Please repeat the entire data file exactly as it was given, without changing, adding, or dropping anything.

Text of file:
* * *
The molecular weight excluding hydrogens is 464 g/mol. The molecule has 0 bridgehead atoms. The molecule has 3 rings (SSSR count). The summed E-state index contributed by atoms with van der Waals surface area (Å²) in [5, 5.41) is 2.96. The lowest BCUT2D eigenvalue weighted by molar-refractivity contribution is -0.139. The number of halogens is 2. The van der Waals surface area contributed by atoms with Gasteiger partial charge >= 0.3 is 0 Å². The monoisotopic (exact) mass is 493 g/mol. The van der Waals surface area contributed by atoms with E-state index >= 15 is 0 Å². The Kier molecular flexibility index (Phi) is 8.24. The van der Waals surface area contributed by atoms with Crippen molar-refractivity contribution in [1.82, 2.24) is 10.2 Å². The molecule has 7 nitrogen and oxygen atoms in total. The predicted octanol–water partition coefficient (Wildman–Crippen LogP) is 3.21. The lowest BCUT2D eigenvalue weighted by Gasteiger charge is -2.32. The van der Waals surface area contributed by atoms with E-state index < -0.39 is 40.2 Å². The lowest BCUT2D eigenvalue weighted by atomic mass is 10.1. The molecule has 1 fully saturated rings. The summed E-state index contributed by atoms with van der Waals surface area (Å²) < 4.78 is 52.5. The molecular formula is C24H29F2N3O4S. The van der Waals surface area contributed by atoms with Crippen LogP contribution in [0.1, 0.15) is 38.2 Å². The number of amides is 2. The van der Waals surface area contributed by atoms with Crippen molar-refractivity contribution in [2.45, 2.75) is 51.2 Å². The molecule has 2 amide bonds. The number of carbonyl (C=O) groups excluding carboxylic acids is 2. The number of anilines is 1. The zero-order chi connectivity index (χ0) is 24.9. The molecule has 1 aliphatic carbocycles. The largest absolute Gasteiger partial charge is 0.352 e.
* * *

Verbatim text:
The molecular weight excluding hydrogens is 464 g/mol. The molecule has 0 bridgehead atoms. The molecule has 3 rings (SSSR count). The summed E-state index contributed by atoms with van der Waals surface area (Å²) in [5, 5.41) is 2.96. The lowest BCUT2D eigenvalue weighted by molar-refractivity contribution is -0.139. The number of halogens is 2. The van der Waals surface area contributed by atoms with Gasteiger partial charge >= 0.3 is 0 Å². The monoisotopic (exact) mass is 493 g/mol. The van der Waals surface area contributed by atoms with E-state index >= 15 is 0 Å². The Kier molecular flexibility index (Phi) is 8.24. The van der Waals surface area contributed by atoms with Crippen molar-refractivity contribution in [1.82, 2.24) is 10.2 Å². The molecule has 7 nitrogen and oxygen atoms in total. The predicted octanol–water partition coefficient (Wildman–Crippen LogP) is 3.21. The lowest BCUT2D eigenvalue weighted by Gasteiger charge is -2.32. The van der Waals surface area contributed by atoms with E-state index < -0.39 is 40.2 Å². The lowest BCUT2D eigenvalue weighted by atomic mass is 10.1. The molecule has 1 fully saturated rings. The summed E-state index contributed by atoms with van der Waals surface area (Å²) < 4.78 is 52.5. The molecular formula is C24H29F2N3O4S. The van der Waals surface area contributed by atoms with Crippen LogP contribution in [0.1, 0.15) is 38.2 Å². The number of amides is 2. The van der Waals surface area contributed by atoms with Crippen molar-refractivity contribution in [2.45, 2.75) is 51.2 Å². The molecule has 2 amide bonds. The number of carbonyl (C=O) groups excluding carboxylic acids is 2. The number of anilines is 1. The zero-order chi connectivity index (χ0) is 24.9. The molecule has 1 aliphatic carbocycles. The largest absolute Gasteiger partial charge is 0.352 e.